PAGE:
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One of the interesting and wholly unanticipated side effects of the presidential election is that demand for firearms training has increased rather than decreased. Most industry insiders had predicted things would quiet down now that most of our federal leadership isn’t using the phrase “Second Amendment” as a vile personal insult.

In spite of expectations, instructors and schools are seeing near-record levels of people seeking training, a welcome but somewhat puzzling situation. Some of the demand is ironically coming from frightened progressives, a wonderful bit of karma because, once they step into our world, they’ll quickly learn that “gun people” are good folks who don’t care that much about race, religion, or sexual preference. We just want to hunt, compete, and drill large-caliber holes in bad people.

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One of my favorite tactical adages is the old “Don’t put the cart before the horse.” What does this proverbial old chestnut have to do with close-range interpersonal violence? Simple, really: In any multi-step process or procedure, we often take the individual segments out of sequence because of the natural tendency to focus on the enjoyable or perhaps more difficult tasks rather than just doing things in the proper order. The example I’m thinking about today is pistol presentation, i.e.,…

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“What are you looking at, butthead?!?” Whenever such a line is uttered at a bar or other gathering, you can rest assured a fight is getting ready to start. Hopefully, the challenge isn’t directed toward you, but sometimes, through a bit of imprudent behavior on your part or simple bad luck, fisticuffs are imminent and you have been given a gold-engraved invitation. By “fight,” I mean a good old-fashioned, bare-knuckle, ass-whipping brawl. This is opposed to a felonious assault, where…

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As a Prepared American, I enjoy reading, listening to and writing about all things related to that particular focus. But a cancerous idea is spreading within the preparedness community that, if things go very badly, will get people killed: the bow and arrow. Archery is hot right now for a number of reasons, and our January visit to the Archery Trade Association (ATA) show in Louisville reflected that reality. The show has grown quite large and proves that, in a…

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Someone who looks very similar to Yours Truly might have committed a minor crime a few weeks ago. This unnamed, but exceptionally debonair, man attended a public event where every person had to pass through a security checkpoint that included a bag search and metal detector. Without going into the specifics, the result of passing through what was obviously a “Level One” crowd screening ended with Our Matchless Hero walking into the event with a concealed weapon. Granted, it wasn’t…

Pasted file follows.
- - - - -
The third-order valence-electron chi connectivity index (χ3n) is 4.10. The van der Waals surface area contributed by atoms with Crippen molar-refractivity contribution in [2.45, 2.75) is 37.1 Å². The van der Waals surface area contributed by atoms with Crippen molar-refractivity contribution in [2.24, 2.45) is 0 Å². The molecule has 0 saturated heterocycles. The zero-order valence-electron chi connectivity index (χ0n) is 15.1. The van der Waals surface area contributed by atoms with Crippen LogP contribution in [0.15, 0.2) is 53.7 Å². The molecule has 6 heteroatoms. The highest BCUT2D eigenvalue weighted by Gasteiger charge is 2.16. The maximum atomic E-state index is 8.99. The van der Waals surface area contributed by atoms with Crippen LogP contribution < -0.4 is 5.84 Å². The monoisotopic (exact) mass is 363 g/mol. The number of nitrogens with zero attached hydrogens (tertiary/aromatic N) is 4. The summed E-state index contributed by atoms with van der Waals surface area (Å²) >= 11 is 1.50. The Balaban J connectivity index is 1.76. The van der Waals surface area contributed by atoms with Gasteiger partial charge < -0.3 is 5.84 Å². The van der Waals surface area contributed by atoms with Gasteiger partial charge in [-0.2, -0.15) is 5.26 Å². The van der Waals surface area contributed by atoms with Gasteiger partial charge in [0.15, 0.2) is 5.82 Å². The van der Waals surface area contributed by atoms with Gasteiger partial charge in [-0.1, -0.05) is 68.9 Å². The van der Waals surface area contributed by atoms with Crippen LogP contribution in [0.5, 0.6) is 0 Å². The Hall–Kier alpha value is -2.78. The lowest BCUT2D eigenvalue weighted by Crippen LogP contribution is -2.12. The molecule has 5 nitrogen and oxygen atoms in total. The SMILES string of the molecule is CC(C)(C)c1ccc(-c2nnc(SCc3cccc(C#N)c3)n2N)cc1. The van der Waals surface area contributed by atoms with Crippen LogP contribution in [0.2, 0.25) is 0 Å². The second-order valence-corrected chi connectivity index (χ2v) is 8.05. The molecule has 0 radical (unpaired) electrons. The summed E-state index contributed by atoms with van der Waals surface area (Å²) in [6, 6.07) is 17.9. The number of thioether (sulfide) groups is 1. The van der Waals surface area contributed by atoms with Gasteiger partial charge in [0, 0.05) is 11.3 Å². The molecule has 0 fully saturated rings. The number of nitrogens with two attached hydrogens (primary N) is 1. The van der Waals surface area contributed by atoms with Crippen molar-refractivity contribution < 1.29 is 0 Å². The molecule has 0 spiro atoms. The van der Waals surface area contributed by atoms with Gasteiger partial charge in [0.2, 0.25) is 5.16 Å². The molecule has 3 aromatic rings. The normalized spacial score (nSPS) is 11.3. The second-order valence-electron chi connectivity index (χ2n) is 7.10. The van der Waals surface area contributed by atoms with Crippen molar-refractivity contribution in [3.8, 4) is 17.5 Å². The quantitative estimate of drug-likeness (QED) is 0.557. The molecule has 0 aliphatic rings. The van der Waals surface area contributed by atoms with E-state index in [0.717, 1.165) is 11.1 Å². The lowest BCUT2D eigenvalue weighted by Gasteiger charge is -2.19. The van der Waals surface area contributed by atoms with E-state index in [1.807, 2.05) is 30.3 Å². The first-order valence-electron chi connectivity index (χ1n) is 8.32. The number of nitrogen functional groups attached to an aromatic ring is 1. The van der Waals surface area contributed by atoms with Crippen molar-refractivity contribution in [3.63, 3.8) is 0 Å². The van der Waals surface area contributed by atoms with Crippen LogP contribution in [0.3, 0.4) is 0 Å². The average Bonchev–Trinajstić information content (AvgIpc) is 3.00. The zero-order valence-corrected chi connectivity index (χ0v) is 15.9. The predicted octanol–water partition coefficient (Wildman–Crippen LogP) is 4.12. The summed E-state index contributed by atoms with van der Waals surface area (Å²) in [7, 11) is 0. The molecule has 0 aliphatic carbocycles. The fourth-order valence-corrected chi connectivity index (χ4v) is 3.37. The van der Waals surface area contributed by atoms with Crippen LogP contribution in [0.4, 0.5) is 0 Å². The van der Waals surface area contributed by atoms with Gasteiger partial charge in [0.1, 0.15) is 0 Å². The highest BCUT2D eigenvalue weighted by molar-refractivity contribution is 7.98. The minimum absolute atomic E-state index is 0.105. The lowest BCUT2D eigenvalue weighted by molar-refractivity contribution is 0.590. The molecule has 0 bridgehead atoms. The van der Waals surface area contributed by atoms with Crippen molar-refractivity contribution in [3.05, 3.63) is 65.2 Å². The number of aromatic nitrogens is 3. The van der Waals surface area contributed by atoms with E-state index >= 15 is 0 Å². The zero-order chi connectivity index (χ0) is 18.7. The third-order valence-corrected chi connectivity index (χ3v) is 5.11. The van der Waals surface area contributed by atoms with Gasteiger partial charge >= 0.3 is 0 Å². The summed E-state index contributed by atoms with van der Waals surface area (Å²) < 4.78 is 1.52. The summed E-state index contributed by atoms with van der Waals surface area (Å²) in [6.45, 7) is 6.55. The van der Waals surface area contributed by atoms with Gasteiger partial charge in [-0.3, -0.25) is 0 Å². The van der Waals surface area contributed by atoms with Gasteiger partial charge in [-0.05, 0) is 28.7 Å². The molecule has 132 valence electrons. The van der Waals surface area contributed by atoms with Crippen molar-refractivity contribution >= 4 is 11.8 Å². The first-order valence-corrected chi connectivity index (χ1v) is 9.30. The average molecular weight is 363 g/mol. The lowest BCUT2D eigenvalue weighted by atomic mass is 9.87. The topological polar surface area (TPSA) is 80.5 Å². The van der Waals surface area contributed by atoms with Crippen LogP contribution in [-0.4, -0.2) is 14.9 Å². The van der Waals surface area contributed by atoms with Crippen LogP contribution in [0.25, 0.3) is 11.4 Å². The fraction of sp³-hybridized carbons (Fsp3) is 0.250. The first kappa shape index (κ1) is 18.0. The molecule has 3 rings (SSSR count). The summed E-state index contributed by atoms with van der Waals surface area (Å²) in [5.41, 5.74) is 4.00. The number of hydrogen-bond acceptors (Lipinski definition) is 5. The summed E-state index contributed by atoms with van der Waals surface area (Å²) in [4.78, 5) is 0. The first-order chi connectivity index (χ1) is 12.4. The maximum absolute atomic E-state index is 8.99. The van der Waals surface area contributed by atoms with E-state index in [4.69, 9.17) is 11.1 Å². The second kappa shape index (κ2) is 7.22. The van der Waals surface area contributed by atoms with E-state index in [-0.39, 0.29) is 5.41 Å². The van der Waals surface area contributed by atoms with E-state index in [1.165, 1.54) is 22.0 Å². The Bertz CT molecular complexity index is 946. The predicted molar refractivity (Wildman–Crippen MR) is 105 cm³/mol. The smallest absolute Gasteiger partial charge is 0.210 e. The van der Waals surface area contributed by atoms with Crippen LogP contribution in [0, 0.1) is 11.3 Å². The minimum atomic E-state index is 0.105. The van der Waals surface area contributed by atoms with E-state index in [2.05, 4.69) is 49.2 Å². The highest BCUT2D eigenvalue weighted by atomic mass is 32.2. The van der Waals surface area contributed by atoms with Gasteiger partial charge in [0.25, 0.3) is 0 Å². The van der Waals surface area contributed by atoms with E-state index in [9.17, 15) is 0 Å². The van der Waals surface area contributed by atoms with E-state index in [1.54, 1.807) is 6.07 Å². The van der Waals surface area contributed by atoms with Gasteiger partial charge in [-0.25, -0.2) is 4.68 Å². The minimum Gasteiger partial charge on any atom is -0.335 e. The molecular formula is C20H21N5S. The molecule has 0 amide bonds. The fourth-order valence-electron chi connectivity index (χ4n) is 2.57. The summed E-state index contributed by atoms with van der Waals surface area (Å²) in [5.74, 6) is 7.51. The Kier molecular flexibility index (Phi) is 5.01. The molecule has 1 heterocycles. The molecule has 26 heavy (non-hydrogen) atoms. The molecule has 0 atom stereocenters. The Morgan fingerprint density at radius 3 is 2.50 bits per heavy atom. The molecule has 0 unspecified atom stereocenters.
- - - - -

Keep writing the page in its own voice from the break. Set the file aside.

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I remember one time when I utterly knew fear: spitless, wide-eyed, so-afraid-you-can’t-pee-your-pants terror. I was not only scared, but confused, upset, embarrassed, and a whole range of other stomach-acid-producing emotions.

That’s what happens when you wake up not knowing how long you’ve been asleep. Actually, being asleep wasn’t really the problem. It was the location: at a stop sign, in a marked patrol car, in the middle of the street.

While on midnight patrol, I had surrendered to the sweet arms of Morpheus while stopped at an intersection in a residential area. As you can imagine, this isn’t an optimal state of affairs for anyone, let alone a cop.

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There you are, steely eyed dealer of death, walking through the doors of your local Stop-N-Rob when you observe some low-life puke holding a gun on the clerk.

Uh-oh. What shall we do?

If you’re like me, your first thought would be to immediately “un-ass” the area and place a couple of ZIP codes between yourself and the robbery in progress. Sorry for the clerk and his overall life expectancy rating, but there’s no point in two of us getting killed rather than one.

I’ve often talked of the “scared bunny” defense: scurrying like a frightened little rodent in the opposite direction away from danger. It’s a great way to keep you hale and hearty, but it’s also one of those things that is easy to explain yet difficult to practice.

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Can we just stop all this surviving for a minute or two? I’ve decided that the most overused word in the English language has changed from “tactical” then to “extreme” and now finally to “survival.”

As Exhibit A, take a look at the cable television schedule. Every program that isn’t about talentless wealthy people having lunch (see Keeping Up With the Kardashians) or inbred hillbillies doing wacky hillbilly things seems to be about outdoor survival. I’ve been in the woods quite a bit lately and you can’t swing a dead cat without hitting a survival expert and his film crew.

Out of curiosity and at the urging of several friends, I finally watched one of these programs. What I saw alternately depressed me and made me so angry that I was shouting at the TV screen like a crazed televangelist.

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